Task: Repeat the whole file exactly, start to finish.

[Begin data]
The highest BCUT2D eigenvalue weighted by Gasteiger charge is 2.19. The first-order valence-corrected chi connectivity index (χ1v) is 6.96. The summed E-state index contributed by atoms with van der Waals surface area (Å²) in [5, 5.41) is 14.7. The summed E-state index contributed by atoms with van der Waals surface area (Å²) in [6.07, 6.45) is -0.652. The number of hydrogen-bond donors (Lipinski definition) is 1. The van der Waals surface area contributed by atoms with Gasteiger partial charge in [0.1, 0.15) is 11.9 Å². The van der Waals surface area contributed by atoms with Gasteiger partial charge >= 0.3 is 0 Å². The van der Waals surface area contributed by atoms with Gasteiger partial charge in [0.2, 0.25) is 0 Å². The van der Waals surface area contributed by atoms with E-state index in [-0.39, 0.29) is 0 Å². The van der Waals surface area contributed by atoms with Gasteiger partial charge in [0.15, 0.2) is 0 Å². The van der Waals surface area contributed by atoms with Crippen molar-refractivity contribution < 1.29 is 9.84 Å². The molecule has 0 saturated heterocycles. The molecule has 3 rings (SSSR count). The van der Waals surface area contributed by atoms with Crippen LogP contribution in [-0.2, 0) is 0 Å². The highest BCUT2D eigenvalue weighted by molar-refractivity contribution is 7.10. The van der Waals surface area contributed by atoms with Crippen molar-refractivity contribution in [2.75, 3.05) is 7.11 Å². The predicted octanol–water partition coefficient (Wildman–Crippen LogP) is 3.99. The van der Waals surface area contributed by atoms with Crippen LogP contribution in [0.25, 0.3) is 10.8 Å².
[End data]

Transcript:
The highest BCUT2D eigenvalue weighted by Gasteiger charge is 2.19. The first-order valence-corrected chi connectivity index (χ1v) is 6.96. The summed E-state index contributed by atoms with van der Waals surface area (Å²) in [5, 5.41) is 14.7. The summed E-state index contributed by atoms with van der Waals surface area (Å²) in [6.07, 6.45) is -0.652. The number of hydrogen-bond donors (Lipinski definition) is 1. The van der Waals surface area contributed by atoms with Gasteiger partial charge in [0.1, 0.15) is 11.9 Å². The van der Waals surface area contributed by atoms with Gasteiger partial charge >= 0.3 is 0 Å². The van der Waals surface area contributed by atoms with Gasteiger partial charge in [0.2, 0.25) is 0 Å². The van der Waals surface area contributed by atoms with E-state index in [-0.39, 0.29) is 0 Å². The van der Waals surface area contributed by atoms with Gasteiger partial charge in [0.15, 0.2) is 0 Å². The van der Waals surface area contributed by atoms with Crippen molar-refractivity contribution < 1.29 is 9.84 Å². The molecule has 0 saturated heterocycles. The molecule has 3 rings (SSSR count). The van der Waals surface area contributed by atoms with Crippen LogP contribution in [-0.2, 0) is 0 Å². The highest BCUT2D eigenvalue weighted by molar-refractivity contribution is 7.10. The van der Waals surface area contributed by atoms with Crippen molar-refractivity contribution in [2.75, 3.05) is 7.11 Å². The predicted octanol–water partition coefficient (Wildman–Crippen LogP) is 3.99. The van der Waals surface area contributed by atoms with Crippen LogP contribution in [0.25, 0.3) is 10.8 Å².